Wednesday, December 13, 2017
Bioelectronic 'nose' can detect food spoilage by sensing the smell of death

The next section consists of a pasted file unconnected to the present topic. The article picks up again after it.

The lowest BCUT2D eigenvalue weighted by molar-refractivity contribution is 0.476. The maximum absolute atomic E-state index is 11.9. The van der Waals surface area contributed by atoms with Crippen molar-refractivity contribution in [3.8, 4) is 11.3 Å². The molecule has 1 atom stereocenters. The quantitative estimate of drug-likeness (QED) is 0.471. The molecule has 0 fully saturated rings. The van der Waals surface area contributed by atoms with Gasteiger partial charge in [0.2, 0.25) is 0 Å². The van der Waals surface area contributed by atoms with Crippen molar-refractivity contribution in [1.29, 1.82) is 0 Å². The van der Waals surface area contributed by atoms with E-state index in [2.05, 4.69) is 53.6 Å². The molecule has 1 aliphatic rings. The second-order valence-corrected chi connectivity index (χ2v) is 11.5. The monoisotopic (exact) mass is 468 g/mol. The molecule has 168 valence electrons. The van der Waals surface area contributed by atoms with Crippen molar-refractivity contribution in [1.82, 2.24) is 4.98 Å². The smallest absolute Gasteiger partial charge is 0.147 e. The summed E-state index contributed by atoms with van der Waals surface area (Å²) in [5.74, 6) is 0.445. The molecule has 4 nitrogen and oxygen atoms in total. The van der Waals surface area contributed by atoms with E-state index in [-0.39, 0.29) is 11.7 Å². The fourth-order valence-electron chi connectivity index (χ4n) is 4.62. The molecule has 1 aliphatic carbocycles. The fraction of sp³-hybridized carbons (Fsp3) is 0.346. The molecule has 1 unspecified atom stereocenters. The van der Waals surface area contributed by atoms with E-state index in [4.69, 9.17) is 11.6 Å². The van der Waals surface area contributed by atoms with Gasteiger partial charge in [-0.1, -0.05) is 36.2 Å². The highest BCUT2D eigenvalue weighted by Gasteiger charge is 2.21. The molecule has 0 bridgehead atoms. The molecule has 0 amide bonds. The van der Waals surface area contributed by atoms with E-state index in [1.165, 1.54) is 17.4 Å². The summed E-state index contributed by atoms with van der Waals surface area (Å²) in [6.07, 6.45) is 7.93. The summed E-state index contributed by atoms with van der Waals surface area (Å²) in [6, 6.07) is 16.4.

Nobody enjoys eating food only to figure out a few hours later that it was actually spoiled/rotten. Thankfully, there are studies being done to help us detect whether food is healthy enough to be eaten by a human being. There has been a bioelectronic "nose" created that has the ability to detect food spoilage by sensing the smell of "death." The "nose" is able to specifically indicate whether something has a key decay compound known as Cadaverine - even in very low levels. This compound is responsible for the repulsive smell that comes from food gone bad as well as the stench of rotting bodies, or cadavers - hence the name. The reaction is a result of a bacterial action involving lysine, which is an amino acid commonly found in various food products. Now that they created a sensitive and specific detector for cadaverine they used real-life salmon and beef to test their "discovery" and it actually worked extremely well! Something else this can lead to is being able to sniff for bodies that have died as a result of a natural disaster or a crime because it will be able to detect the cadaverine emitting foul smells from the deceased bodies.